Due to the prevalence of the Delta variant, which is now the dominant strain of the virus in Dane County, Public Health Madison & Dane County is strongly advising that everyone ages 2 and older, regardless of vaccination status, wear a mask in indoor public spaces and at indoor private gatherings. This is in accordance with recent recommendations from the CDC.


While Dane County is experiencing an upward trend when it comes to cases, we are currently considered at ‘moderate’ community transmission level and are not currently in the mask recommendation threshold set by the CDC, which is includes ‘substantial’ and ‘high’ transmission levels.


Public Health has also released guidance for K-12 schools for fall, which includes promoting vaccination for eligible students, teachers, and staff, and consistent and correct mask use for all teachers, staff, and students in schools, regardless of vaccination status.


Click here to learn more from Public Health about these new recommendations.

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Pandemic Resources

+ The Biden Administration continues to enact an all-of-government effort to ensure renters and landlords are able to take advantage of the relief available to them. As part of that effort, the Consumer Financial Protection Bureau (CFPB) has debuted a new tool that allows renters and landlords to find rental assistance programs in their area. You can view the tool here.


+ Also, the federal eviction moratorium ends July 31. Here in Wisconsin, the Evers administration is working closely with community partners across the state to make sure Wisconsinites know that help is available to them.

The Wisconsin Emergency Rental Assistance Program (WERA) uses federal funding to provide eligible households up to 15 months of assistance with existing or overdue rent and utility bills. Over 12,000 eligible households have already received assistance this year. The Wisconsin Department of Administration (DOA) is partnering with members of the Wisconsin Community Action Program Association, as well as Energy Services, Inc., to get $280 million in available funding out the door to qualifying households. To lean more, click here and here.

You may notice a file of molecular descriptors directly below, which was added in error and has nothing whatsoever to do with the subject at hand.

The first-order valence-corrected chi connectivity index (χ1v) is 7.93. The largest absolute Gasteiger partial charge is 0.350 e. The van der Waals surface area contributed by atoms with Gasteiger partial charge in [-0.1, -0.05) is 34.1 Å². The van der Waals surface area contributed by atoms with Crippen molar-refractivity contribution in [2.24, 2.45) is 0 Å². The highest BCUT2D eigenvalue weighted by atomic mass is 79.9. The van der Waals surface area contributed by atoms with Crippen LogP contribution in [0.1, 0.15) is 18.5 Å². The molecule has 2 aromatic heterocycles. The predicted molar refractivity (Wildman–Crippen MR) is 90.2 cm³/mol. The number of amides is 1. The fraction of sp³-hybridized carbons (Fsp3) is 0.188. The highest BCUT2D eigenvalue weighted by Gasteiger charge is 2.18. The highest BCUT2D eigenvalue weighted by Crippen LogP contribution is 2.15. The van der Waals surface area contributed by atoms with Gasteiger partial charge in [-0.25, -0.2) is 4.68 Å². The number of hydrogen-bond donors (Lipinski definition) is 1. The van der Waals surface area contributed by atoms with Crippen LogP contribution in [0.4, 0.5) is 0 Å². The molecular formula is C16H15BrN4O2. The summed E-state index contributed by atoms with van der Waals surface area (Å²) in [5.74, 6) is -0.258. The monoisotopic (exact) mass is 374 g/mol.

+ Relief funds are also available to older foster youth. To support older foster youth who have aged out of care, the federal government passed the Supporting Foster Youth and Families Through the Pandemic Act in December 2020. Under this act, foster youth who live in Wisconsin and who have aged out of care can access pandemic relief funds to get financial support with rent, utility bills, transportation, groceries, and other basic needs.

To be categorically eligible for direct financial assistance, young adults must:

  • Age out of care (a group home, foster home, treatment foster home, residential care center, or court-ordered kinship care) between January 27, 2020, and September 30, 2021; and,
  • Be a Wisconsin resident.

Other assistance may be available for eligible Independent Living youth up to age 23. 

Current and former foster youth are encouraged to contact their local Transition Resource Agency or fill out a form on DCF’s website to determine their eligibility and receive more information.

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Wisconsin Fun Fact 

Perrot State Park, located in Trempealeau County, is home to 1,270 acres of campsites, biking, hiking, and canoe trails, and spectacular views of the Mississippi and Trempealeau Rivers.